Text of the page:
Terror and anger spill blood in Ankara, Berlin and Zurich
Who is responsible for Ankara, Berlin and Zurich is yet to be determined but in this social media age, the arrows of accusation have to be shot early
Remember 19th December 2016. Shocking events unfolded on this day which, in many ways, encapsulated the horror of 2016 in barely a few hours, not the least with regard to the Middle East.
An assassination aimed at the heart of the Middle East’s most dynamic burgeoning alliance motivated by the horrors of Aleppo; a mindless act of mass terror against civilians in Berlin reportedly by an asylum seeker reminiscent of the Nice attacks on 14 July and a gun attack on Muslims at prayer in a mosque in Zurich (largely ignored by the media as so many anti-Muslim attacks are). All this was interspersed with the full and final confirmation of Donald J. Trump as President-Elect of the United States.
All the ingredients are there – terrorism, civilians as victims, refugees, Islamophobia, the far right, the dangers of proxy wars and alliances, Syrian disaster and Turkey’s insecurity. Such events usually spark monumental and feverish speculation, even when facts are few.
Who ultimately is responsible for Ankara, Berlin and Zurich is yet to be determined but in this social media age, the arrows of abuse and accusation have to be shot early. Donald Trump has become the master of conclusion jumping, no facts or intelligence briefing needed it seems, a worrying trend for the future most powerful man on earth. Within hours he had determined that the Berlin massacre was the work of ISIS.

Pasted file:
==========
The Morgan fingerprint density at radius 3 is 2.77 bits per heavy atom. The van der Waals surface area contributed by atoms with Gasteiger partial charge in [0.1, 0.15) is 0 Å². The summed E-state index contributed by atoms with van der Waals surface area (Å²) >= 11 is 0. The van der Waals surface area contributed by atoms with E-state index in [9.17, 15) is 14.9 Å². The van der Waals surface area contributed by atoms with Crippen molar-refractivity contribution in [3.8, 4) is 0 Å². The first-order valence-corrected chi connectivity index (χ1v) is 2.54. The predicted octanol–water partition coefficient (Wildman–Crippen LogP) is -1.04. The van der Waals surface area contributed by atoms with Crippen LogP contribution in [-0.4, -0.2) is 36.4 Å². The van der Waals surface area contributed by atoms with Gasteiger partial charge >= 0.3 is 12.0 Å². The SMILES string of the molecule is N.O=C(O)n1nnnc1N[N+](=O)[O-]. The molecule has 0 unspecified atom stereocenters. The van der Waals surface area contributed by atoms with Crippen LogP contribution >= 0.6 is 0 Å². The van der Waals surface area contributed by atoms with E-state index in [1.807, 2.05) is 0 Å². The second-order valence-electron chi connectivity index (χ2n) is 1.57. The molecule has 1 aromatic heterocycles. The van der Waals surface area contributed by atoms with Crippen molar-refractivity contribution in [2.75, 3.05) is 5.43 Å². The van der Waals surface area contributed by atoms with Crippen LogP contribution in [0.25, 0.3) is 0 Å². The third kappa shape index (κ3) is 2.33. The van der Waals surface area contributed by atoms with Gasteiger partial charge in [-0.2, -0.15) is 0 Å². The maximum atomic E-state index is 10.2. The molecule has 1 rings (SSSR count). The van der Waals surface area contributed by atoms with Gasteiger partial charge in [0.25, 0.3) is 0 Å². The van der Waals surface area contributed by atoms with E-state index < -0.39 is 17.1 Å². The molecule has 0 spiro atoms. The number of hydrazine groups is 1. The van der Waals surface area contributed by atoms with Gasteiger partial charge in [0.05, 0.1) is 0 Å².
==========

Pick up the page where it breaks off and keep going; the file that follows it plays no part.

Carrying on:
German police are rightly far more cautious. In Trumpworld you do not wait to find those responsible, ISIS has to be “eradicated from the face of the earth.” It is a sordid calculation that the political bonus of being right, if this was ISIS inspired, is much greater than any political damage if it transpires that it was not. Similarly, German opponents of Chancellor Angela Merkel were all quick to blame her policies for the killings.
The year 2016 has exposed a world in which insecurity and uncertainty is going to be a feature of life for some time. Political hatred is on the rise and people are increasingly prepared to use violence to express itChris Doyle